Covered Bridge VII – August 6th, 2022

Date/Time :
Aug062022
8:00 am - 5:00 pm

Feeling cooped up? Looking to get out for a day of driving on scenic New England roads with stops at several historical covered bridges along the way? Then come join your fellow enthusiasts for the seventh annual NAAC Covered Bridge Tour on August 6!

The tour is approximately 110 miles long, of which 24 miles are great Vermont dirt roads. (Sorry, not all covered bridges have the courtesy to be on paved roads.) Lunch will be on your own, with the official lunch stop at The Little Grille at the Mill in Bradford VT. Other options are the Hungry Bear, Bliss Village Store, and Colatina Exit. The route will end in North Woodstock, NH at Merland’s Taps and Tables, where they have indoor and outdoor seating, and we can enjoy some refreshments and nourishment for the ride home. If it’s a hot day, don’t forget to bring your bathing suit or flip-flops for some cooling off in the Ammonoosuc River at the last covered bridge stop of the day.

As before, this year’s Covered Bridge Tour will benefit New Hampshire Best Buddies (BB). BB is a nonprofit 501 (c)(3) organization dedicated to establishing a global volunteer movement that creates opportunities for one-to-one friendships, integrated employment, leadership development, and inclusive living for individuals with intellectual and developmental disabilities. Over the past six years, NAAC’s Covered Bridge Tour has raised over $4,000 for Best Buddies, $1500 of that in 2021.

The starting location is 102 Railroad Row, White River Junction, VT. This is the White River Junction Amtrak station at the end of Railroad Row, which is off Bridge St. Registration is through MSR here and the entry fee is $40 per vehicle, with all proceeds going to Best Buddies. While you are registering, please consider making an extra donation to Best Buddies; it’s a great organization! Sign-in will begin at 8:30 AM, and first car off is at 9:00AM, with the tour ending around 5:00PM. Questions? Email event master Mike Collier at [email protected]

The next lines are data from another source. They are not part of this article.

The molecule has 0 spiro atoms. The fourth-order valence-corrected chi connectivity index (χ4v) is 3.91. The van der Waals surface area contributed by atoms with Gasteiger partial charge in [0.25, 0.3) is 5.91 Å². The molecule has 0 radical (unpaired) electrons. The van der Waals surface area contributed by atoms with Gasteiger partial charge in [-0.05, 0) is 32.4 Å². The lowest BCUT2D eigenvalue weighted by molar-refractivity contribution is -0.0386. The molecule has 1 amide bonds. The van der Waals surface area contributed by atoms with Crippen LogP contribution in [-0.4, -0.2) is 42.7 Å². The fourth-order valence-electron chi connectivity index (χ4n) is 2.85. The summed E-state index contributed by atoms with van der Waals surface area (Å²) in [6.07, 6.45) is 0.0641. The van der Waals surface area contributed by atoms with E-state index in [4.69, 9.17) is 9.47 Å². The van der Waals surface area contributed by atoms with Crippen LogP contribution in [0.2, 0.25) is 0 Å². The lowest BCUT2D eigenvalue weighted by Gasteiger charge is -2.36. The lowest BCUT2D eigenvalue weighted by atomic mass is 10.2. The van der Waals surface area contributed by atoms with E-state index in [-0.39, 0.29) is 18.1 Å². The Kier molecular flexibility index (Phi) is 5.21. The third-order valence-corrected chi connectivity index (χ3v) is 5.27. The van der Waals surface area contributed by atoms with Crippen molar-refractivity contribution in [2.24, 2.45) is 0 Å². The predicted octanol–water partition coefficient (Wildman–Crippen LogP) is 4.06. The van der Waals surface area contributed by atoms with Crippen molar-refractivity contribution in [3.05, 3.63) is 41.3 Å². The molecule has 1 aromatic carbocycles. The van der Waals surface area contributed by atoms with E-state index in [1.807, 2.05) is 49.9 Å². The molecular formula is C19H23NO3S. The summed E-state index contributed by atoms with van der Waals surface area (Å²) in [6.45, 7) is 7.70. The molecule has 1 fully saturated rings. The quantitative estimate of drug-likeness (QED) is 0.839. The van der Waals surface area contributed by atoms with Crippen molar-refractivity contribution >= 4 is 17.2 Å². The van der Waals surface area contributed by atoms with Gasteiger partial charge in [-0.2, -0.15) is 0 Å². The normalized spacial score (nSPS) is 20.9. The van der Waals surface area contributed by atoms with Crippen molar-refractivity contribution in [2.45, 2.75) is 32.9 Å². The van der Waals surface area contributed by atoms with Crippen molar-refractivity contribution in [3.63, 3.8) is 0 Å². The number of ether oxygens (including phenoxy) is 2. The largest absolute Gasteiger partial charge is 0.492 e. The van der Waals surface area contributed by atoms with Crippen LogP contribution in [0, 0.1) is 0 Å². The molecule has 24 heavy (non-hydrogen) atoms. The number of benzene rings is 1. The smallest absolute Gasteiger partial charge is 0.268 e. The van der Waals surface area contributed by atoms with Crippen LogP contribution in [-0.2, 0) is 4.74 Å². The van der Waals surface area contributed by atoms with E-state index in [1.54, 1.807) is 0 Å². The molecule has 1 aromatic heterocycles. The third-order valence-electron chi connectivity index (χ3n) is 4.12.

Come enjoy the day!

-Mike Collier, Event Master

A bit of background…

White River Junction (actually Hartford, VT) is a town that has been a crossing point for vital water, road and rail routes for more than two centuries. Atop the railroad depot’s cupola, a weather vane features a small engine and tender steaming into the wind. This is where we will learn about “Old 494”, a coal-fired locomotive that was built by Manchester Locomotive Works in Manchester NH around 1892.

Along the route, we will visit several covered bridges of the Connecticut valley and touch on other interesting historical information along the way.

A covered bridge is a timber-truss bridge with a roof, decking and siding, in which most covered bridges create an almost complete enclosure. The purpose of the covering is to protect the wooden structural members from the weather. Uncovered wooden bridges typically have a lifespan of only 20 years because of the effects of rain and sun, but a covered bridge could last over 100 years.

Covered bridges represent a link with our past. They stand as monuments to builders who had the vision and the ability to design and construct engineering masterpieces of wood. Men such as Ithiel Town, Stephen Long, James Tasker, and more recently, Milton Graton, have left a lasting impression on the landscape.

There are about 14,000 covered bridges that have been built in the United States, most in the years 1825 to 1875. Today surviving bridges number fewer than 1000 by the United States Department of Transportation, and 814 by the National Society for the Preservation of Covered Bridges as of 2009.

Remember too, each covered bridge is captured at a moment in time. These structures will change. Some will disappear, succumbing to the ravages of time and the carelessness of man. The outward appearance of some bridges will change in the future as they are rebuilt. Many bridges will appear to grow stronger as everything around them ages while others will appear ancient in their modern surroundings. Each bridge however, contains a character and an individuality all its own.

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